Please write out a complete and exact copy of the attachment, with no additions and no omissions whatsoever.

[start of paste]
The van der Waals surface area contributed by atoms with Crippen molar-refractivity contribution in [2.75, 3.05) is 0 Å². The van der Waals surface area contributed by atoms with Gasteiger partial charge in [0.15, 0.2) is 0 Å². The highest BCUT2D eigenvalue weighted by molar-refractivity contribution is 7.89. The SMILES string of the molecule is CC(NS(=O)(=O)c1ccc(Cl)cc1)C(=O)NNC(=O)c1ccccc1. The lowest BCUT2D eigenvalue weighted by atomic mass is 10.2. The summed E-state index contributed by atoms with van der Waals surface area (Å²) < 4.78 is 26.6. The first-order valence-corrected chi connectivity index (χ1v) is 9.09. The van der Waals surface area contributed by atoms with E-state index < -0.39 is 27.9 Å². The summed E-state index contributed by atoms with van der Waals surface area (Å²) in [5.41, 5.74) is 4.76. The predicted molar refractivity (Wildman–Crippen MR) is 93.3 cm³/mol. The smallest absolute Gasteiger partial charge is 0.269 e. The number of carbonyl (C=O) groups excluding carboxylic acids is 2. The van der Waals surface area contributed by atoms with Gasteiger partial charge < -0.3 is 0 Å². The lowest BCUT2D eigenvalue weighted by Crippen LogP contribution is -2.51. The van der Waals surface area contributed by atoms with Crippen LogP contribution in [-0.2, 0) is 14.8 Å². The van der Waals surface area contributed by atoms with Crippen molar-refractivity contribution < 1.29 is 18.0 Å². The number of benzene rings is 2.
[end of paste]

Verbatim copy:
The van der Waals surface area contributed by atoms with Crippen molar-refractivity contribution in [2.75, 3.05) is 0 Å². The van der Waals surface area contributed by atoms with Gasteiger partial charge in [0.15, 0.2) is 0 Å². The highest BCUT2D eigenvalue weighted by molar-refractivity contribution is 7.89. The SMILES string of the molecule is CC(NS(=O)(=O)c1ccc(Cl)cc1)C(=O)NNC(=O)c1ccccc1. The lowest BCUT2D eigenvalue weighted by atomic mass is 10.2. The summed E-state index contributed by atoms with van der Waals surface area (Å²) < 4.78 is 26.6. The first-order valence-corrected chi connectivity index (χ1v) is 9.09. The van der Waals surface area contributed by atoms with E-state index < -0.39 is 27.9 Å². The summed E-state index contributed by atoms with van der Waals surface area (Å²) in [5.41, 5.74) is 4.76. The predicted molar refractivity (Wildman–Crippen MR) is 93.3 cm³/mol. The smallest absolute Gasteiger partial charge is 0.269 e. The number of carbonyl (C=O) groups excluding carboxylic acids is 2. The van der Waals surface area contributed by atoms with Gasteiger partial charge < -0.3 is 0 Å². The lowest BCUT2D eigenvalue weighted by Crippen LogP contribution is -2.51. The van der Waals surface area contributed by atoms with Crippen LogP contribution in [-0.2, 0) is 14.8 Å². The van der Waals surface area contributed by atoms with Crippen molar-refractivity contribution < 1.29 is 18.0 Å². The number of benzene rings is 2.